Looks like Armageddon at the D.C. Corral

April 22, 2011 at 9:02 p.m.
Updated April 22, 2011 at 11:23 p.m.

It's way too early to sort out the winners and the losers in the big budget showdown on Capitol Hill the last couple weeks.

They're still extricating bodies from behind the hay bales of the Gunfight at the D.C. Corral, and will be for months.

It'll take even longer to identify the white-hatted good guys from the no-good rustlers of the public trust.

All depends on your point of view. Everybody thinks he's Wyatt Earp.

Neither the Republicans nor the Democrats got exactly what they wanted, which normally indicates a win for the country, but the tea party is still madder than hell.

The word compromise is not in their vocabulary.

Then consider their plans to finance further tax cuts for the rich by laying-off Head Start teachers, and apparently neither are the words "community," "compatible" or "unanimity."

This ideological strife did prove the perfect opportunity for President Obama to show off his abilities to accommodate, negotiate, placate and facilitate. He's smoother than a baby's butt dipped in a polyurethane bath. Like phlegm on Teflon. Flexibility, never his Achilles Heel. Gumption, however, was.

The question had less to do with the existence of a backbone, and more with the rigid ingredients in its makeup. The boniness, so to speak. What level of bonacity in his spine. How petrified the vertebrae.

Was it the consistency of a Tupperware dish full of lime Jell-O with carrot shreds forgotten in the back seat of a station wagon in New Mexico on an August afternoon, or made of sterner stuff?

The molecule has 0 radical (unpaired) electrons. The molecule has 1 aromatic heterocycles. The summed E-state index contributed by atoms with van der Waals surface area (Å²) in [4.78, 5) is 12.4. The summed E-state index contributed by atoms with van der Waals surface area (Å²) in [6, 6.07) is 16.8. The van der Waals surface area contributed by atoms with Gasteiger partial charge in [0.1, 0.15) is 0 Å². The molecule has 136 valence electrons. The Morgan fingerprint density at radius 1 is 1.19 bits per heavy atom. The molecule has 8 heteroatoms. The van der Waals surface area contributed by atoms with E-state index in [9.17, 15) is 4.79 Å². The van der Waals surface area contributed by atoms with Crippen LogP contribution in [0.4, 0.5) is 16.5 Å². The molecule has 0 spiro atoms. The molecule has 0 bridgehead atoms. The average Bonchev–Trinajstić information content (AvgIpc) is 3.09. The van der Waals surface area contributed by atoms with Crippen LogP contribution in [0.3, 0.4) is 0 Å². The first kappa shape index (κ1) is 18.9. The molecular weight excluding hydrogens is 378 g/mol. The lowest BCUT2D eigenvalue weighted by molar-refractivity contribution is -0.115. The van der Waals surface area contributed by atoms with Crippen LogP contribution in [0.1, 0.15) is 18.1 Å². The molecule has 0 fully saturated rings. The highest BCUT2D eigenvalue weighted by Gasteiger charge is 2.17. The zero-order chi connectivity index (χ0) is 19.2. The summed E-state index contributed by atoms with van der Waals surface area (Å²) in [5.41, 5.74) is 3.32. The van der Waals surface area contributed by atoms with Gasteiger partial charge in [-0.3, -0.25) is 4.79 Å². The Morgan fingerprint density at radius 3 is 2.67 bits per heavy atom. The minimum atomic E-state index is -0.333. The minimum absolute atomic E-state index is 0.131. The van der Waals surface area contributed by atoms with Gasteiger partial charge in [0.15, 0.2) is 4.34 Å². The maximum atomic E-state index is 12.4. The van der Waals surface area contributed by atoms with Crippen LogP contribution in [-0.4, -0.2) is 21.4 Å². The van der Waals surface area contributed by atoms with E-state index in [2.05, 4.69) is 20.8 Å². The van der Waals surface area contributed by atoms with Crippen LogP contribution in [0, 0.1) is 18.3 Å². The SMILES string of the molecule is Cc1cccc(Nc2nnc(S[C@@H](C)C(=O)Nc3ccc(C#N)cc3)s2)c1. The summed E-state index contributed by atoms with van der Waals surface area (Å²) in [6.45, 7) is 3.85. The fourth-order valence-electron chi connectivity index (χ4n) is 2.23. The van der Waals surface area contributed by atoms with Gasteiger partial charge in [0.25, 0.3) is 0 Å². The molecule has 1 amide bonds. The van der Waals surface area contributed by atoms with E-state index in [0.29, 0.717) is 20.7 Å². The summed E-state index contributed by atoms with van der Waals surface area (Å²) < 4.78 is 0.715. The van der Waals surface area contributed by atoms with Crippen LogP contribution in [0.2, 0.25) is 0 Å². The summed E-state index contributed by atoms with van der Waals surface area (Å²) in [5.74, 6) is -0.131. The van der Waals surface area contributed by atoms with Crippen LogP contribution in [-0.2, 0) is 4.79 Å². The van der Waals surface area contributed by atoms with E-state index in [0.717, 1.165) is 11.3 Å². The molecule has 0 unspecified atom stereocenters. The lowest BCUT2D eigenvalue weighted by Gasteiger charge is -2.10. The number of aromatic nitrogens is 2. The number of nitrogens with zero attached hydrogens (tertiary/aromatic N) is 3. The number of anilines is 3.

The question cries out for the NSF to develop a scale of bone and organ density. On one end you'd have Charlie Sheen's liver and on the other, Rand Paul's skull.

Above and astride the fray, the president exhibited unambiguous signs of calcium augmentation signing a bill that calls for budget cuts of $38 billion, 62 percent less than the symbolic ground of $100 billion the tea party staked their tent posts of revolution on last fall.

Nevertheless, a figure significantly larger than the progressive wing of his party desired, which can best be measured in multiples of zero.

But if you think the passage of this legislation signals a respite from these budget battles, you're more misguided than the poor sap trying to finance a new wing of Vegas condos with adjustable mortgages and no money down.

The confrontations intensify from here on out. Just like the Broadway production of "Spiderman: Turn Off the Dark," this struggle was but a preview.

Oh sure, choreography will be tinkered with and some higher flying rigging secured, and a few minor plot points might change, but underneath it'll be the same old cast mouthing the same tired dialogue. "We are good and right and true and just while they are attempting to destroy the country by killing the elderly with red hot forks to the eyes and blah, blah, blah."

Next up: raising the national debt ceiling, then a long-term budget deal, both of which promise to make this encounter look like a slap fight in a Catholic school-girl's locker room. Got to remember, approaching an election year, any war of words inevitably escalates from conventional into the nuclear exchange variety. Say hello to our old friend, Mutually Assured Destruction; back and tan and rested. As Doc Holliday exits left, Dr. Strangelove moves down stage front.

Will Durst is a political comedian who has performed around the world. He is a familiar pundit on television and radio. Email him at durst@caglecartoons.com.



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